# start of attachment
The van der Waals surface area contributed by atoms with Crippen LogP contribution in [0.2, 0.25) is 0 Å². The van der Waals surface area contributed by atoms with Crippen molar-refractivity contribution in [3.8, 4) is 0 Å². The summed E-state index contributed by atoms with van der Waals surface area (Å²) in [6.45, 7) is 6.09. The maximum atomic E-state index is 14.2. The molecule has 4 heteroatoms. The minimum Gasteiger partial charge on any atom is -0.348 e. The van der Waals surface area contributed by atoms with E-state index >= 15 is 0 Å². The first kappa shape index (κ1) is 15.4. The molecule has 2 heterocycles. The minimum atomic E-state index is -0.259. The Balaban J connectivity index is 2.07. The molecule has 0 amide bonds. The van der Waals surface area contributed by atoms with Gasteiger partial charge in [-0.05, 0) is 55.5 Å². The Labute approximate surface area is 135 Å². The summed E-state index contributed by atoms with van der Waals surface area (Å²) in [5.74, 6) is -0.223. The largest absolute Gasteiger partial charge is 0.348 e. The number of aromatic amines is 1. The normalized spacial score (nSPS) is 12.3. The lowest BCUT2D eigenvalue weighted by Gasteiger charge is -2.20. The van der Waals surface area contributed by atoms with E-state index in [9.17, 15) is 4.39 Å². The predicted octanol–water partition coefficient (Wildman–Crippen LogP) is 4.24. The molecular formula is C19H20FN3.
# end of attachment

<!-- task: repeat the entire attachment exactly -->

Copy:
The van der Waals surface area contributed by atoms with Crippen LogP contribution in [0.2, 0.25) is 0 Å². The van der Waals surface area contributed by atoms with Crippen molar-refractivity contribution in [3.8, 4) is 0 Å². The summed E-state index contributed by atoms with van der Waals surface area (Å²) in [6.45, 7) is 6.09. The maximum atomic E-state index is 14.2. The molecule has 4 heteroatoms. The minimum Gasteiger partial charge on any atom is -0.348 e. The van der Waals surface area contributed by atoms with E-state index >= 15 is 0 Å². The first kappa shape index (κ1) is 15.4. The molecule has 2 heterocycles. The minimum atomic E-state index is -0.259. The Balaban J connectivity index is 2.07. The molecule has 0 amide bonds. The van der Waals surface area contributed by atoms with Gasteiger partial charge in [-0.05, 0) is 55.5 Å². The Labute approximate surface area is 135 Å². The summed E-state index contributed by atoms with van der Waals surface area (Å²) in [5.74, 6) is -0.223. The largest absolute Gasteiger partial charge is 0.348 e. The number of aromatic amines is 1. The normalized spacial score (nSPS) is 12.3. The lowest BCUT2D eigenvalue weighted by Gasteiger charge is -2.20. The van der Waals surface area contributed by atoms with E-state index in [9.17, 15) is 4.39 Å². The predicted octanol–water partition coefficient (Wildman–Crippen LogP) is 4.24. The molecular formula is C19H20FN3.